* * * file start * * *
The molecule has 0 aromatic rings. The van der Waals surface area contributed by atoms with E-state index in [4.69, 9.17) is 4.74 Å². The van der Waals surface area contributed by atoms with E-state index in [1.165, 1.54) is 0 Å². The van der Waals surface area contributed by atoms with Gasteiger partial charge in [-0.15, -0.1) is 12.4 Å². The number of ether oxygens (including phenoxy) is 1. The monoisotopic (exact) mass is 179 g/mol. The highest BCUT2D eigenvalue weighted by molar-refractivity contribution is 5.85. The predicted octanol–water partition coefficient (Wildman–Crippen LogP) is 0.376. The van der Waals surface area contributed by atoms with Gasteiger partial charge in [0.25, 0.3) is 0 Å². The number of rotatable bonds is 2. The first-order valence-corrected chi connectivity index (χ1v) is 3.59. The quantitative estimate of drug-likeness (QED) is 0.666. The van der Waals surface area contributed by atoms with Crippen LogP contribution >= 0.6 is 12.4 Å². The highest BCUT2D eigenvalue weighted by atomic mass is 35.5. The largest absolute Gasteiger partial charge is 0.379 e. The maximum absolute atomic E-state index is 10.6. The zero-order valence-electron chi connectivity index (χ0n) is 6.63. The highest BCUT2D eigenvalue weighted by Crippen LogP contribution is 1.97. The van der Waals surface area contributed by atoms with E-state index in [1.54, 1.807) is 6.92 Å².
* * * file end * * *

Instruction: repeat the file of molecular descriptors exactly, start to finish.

The molecule has 0 aromatic rings. The van der Waals surface area contributed by atoms with E-state index in [4.69, 9.17) is 4.74 Å². The van der Waals surface area contributed by atoms with E-state index in [1.165, 1.54) is 0 Å². The van der Waals surface area contributed by atoms with Gasteiger partial charge in [-0.15, -0.1) is 12.4 Å². The number of ether oxygens (including phenoxy) is 1. The monoisotopic (exact) mass is 179 g/mol. The highest BCUT2D eigenvalue weighted by molar-refractivity contribution is 5.85. The predicted octanol–water partition coefficient (Wildman–Crippen LogP) is 0.376. The van der Waals surface area contributed by atoms with Gasteiger partial charge in [0.25, 0.3) is 0 Å². The number of rotatable bonds is 2. The first-order valence-corrected chi connectivity index (χ1v) is 3.59. The quantitative estimate of drug-likeness (QED) is 0.666. The van der Waals surface area contributed by atoms with Crippen LogP contribution >= 0.6 is 12.4 Å². The highest BCUT2D eigenvalue weighted by atomic mass is 35.5. The largest absolute Gasteiger partial charge is 0.379 e. The maximum absolute atomic E-state index is 10.6. The zero-order valence-electron chi connectivity index (χ0n) is 6.63. The highest BCUT2D eigenvalue weighted by Crippen LogP contribution is 1.97. The van der Waals surface area contributed by atoms with E-state index in [1.54, 1.807) is 6.92 Å².